Our therapy Department offers Speech Language Pathology (SLP), Occupational Therapy (OT), and Physiotherapy (PT) services. Most of these services are funded by the Ministry of Children and Family Development, and are provided at no cost to families. Services are broken into the following two program areas:
Early Intervention Therapy (for children from birth to school entry). This includes most of our therapy programming.
School Age Therapy. We provide physiotherapy and occupational therapy services for children with gross motor delays. There is no cost to access these services as they are funded by the Province. We provide additional school age occupational therapy services on a-fee-for-service basis for children with other special needs. Although this programming is open to all school age children and youth with special needs, this service is most often utilized to assist those with autism and/or developmental coordination disorder.
The CDC also provides intensive therapy blocks for eligible children under the At Home program when the Centre has available staffing.
Local paediatricians, Dr. Boulding (Psychiatrist), and outreach teams from Sunnyhill Health Centre also provide services at the Centre.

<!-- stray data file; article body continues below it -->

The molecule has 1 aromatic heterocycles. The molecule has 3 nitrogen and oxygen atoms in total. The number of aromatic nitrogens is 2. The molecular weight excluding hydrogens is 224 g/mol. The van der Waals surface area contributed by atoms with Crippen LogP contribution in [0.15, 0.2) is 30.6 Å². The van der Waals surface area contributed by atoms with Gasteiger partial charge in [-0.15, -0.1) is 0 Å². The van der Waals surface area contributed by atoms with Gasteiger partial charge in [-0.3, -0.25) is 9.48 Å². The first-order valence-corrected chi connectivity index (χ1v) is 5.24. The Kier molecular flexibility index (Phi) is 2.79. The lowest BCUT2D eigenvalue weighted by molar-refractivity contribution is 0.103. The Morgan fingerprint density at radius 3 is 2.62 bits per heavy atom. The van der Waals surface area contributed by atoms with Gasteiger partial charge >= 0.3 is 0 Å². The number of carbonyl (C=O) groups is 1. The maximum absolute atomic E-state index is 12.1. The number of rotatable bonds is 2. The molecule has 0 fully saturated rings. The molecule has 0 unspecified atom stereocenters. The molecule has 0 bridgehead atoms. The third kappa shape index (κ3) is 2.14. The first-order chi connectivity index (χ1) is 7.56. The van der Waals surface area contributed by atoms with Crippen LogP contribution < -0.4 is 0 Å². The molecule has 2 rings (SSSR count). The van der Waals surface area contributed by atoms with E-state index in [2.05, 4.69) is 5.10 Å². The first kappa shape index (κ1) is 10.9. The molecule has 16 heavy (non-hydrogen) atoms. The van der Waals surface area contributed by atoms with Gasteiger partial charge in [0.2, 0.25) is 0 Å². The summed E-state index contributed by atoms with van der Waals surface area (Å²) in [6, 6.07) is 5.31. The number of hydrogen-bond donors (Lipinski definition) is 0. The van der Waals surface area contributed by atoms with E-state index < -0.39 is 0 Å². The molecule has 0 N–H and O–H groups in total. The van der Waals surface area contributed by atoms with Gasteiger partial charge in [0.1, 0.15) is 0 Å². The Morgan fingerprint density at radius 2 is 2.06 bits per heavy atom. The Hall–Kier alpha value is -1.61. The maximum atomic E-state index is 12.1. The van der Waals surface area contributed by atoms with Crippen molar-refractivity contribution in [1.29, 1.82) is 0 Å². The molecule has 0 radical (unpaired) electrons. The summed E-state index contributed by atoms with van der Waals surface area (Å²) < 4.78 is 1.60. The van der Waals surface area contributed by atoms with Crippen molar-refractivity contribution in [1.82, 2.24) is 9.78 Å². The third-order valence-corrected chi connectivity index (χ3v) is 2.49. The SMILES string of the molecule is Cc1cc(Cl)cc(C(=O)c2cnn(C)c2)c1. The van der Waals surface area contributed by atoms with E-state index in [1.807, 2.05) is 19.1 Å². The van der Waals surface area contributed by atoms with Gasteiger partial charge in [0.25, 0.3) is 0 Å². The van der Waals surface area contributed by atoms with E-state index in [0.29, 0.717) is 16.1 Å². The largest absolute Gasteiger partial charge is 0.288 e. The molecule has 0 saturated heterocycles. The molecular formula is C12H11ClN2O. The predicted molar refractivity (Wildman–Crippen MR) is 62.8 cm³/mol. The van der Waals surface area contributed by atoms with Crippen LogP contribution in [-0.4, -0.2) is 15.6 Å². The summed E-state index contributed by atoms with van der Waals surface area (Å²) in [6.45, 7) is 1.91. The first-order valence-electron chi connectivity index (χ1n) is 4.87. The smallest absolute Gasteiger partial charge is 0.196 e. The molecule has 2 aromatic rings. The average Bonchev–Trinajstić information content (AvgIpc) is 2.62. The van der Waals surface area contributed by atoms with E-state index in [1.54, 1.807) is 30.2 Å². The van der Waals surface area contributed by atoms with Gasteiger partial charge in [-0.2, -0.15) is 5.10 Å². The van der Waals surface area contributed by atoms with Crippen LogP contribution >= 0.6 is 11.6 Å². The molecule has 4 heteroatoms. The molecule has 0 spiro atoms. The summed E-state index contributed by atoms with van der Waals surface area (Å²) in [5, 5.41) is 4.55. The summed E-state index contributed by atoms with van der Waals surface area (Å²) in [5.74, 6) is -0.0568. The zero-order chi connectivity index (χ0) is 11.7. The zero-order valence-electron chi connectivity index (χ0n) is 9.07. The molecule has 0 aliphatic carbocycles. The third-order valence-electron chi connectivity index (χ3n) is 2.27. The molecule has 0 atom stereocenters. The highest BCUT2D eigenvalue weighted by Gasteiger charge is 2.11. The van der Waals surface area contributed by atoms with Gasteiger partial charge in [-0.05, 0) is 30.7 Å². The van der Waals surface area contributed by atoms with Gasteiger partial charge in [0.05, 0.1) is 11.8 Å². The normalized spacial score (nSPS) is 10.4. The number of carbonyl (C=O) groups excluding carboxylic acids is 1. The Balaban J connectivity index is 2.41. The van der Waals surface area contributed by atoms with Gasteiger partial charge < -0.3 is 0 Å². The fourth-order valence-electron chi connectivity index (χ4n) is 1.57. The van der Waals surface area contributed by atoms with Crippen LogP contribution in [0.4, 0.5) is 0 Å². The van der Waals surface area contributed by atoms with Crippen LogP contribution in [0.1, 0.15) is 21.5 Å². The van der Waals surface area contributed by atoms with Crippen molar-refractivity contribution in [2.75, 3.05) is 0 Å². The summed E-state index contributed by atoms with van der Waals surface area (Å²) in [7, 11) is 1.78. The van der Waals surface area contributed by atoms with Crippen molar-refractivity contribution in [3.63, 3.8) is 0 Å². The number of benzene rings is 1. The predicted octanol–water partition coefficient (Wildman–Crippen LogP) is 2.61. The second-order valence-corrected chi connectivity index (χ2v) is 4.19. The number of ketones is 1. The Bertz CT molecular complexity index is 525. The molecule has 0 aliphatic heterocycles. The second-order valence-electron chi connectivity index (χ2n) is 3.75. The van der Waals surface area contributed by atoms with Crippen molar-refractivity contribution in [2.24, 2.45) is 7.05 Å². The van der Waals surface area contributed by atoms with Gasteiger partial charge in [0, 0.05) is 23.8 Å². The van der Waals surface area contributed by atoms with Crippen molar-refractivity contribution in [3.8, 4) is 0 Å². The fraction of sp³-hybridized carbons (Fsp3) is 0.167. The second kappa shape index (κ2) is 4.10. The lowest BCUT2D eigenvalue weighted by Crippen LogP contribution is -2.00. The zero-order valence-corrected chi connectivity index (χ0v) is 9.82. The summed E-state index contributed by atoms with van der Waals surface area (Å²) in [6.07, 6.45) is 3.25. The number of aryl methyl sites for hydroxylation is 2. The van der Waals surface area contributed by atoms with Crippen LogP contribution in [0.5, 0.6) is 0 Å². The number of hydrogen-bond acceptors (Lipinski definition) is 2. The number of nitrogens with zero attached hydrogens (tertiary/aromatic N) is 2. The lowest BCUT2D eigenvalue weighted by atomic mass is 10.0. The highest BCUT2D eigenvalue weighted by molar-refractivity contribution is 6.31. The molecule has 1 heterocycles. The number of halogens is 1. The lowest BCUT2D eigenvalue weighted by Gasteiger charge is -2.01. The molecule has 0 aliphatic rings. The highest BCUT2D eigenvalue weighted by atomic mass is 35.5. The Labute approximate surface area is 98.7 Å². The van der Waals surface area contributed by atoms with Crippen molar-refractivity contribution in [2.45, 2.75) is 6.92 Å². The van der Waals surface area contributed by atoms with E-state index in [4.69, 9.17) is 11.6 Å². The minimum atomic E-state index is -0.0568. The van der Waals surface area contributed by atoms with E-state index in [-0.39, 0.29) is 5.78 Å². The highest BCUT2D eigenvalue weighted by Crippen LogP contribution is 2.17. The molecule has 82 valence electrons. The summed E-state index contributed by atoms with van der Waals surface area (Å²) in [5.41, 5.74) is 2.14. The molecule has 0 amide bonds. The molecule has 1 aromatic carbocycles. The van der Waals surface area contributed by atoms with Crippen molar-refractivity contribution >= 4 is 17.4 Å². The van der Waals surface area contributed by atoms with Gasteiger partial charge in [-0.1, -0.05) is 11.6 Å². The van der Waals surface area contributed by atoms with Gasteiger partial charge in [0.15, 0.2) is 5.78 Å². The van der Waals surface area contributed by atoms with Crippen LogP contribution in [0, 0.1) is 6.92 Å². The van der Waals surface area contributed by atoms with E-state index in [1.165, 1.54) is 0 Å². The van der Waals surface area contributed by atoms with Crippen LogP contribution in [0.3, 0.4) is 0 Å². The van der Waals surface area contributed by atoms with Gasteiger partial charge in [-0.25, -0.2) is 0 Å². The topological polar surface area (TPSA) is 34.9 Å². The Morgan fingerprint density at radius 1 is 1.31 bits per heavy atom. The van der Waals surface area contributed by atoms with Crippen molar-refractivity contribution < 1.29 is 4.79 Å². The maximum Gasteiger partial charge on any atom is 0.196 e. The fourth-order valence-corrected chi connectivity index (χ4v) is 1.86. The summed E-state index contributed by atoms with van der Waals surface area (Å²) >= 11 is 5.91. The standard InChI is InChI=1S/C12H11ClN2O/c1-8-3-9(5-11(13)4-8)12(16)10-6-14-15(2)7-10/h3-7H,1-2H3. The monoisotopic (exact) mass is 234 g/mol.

Anyone can refer a child with the authorization of a child's legal guardian (usually the child's parents). Referrals can be done over the phone, in person at the CDC, or by completing and returning a referral form that can be downloaded from the following links: PDF file, doc file.
Referrals are taken at the CDC from 8:30-4:30, Monday to Friday. We are closed on statutory holidays and between Christmas and New Years.
Members of the Development Team:
Whenever practical and beneficial, we utilize a coordinated approach to our services. The therapist may be the only professional working with the child and family. However, with parental/caregiver consent, we may involve other health and developmental professionals to jointly assess and serve the child.
Where does therapy take place?
The CDC has child and family friendly treatment gyms and ‘quiet rooms’ where we provide much of our services. However, therapists also undertake home visits, especially to see infants where transportation is a problem. Therapists also see children at their daycare, school or wherever the family and therapist find most appropriate. The CDC also provides outreach services to Mackenzie, McBride, and Valemount. We also provide community outreach services, helping children than may not otherwise be able to come out to the Centre. These services are often provided to community daycares.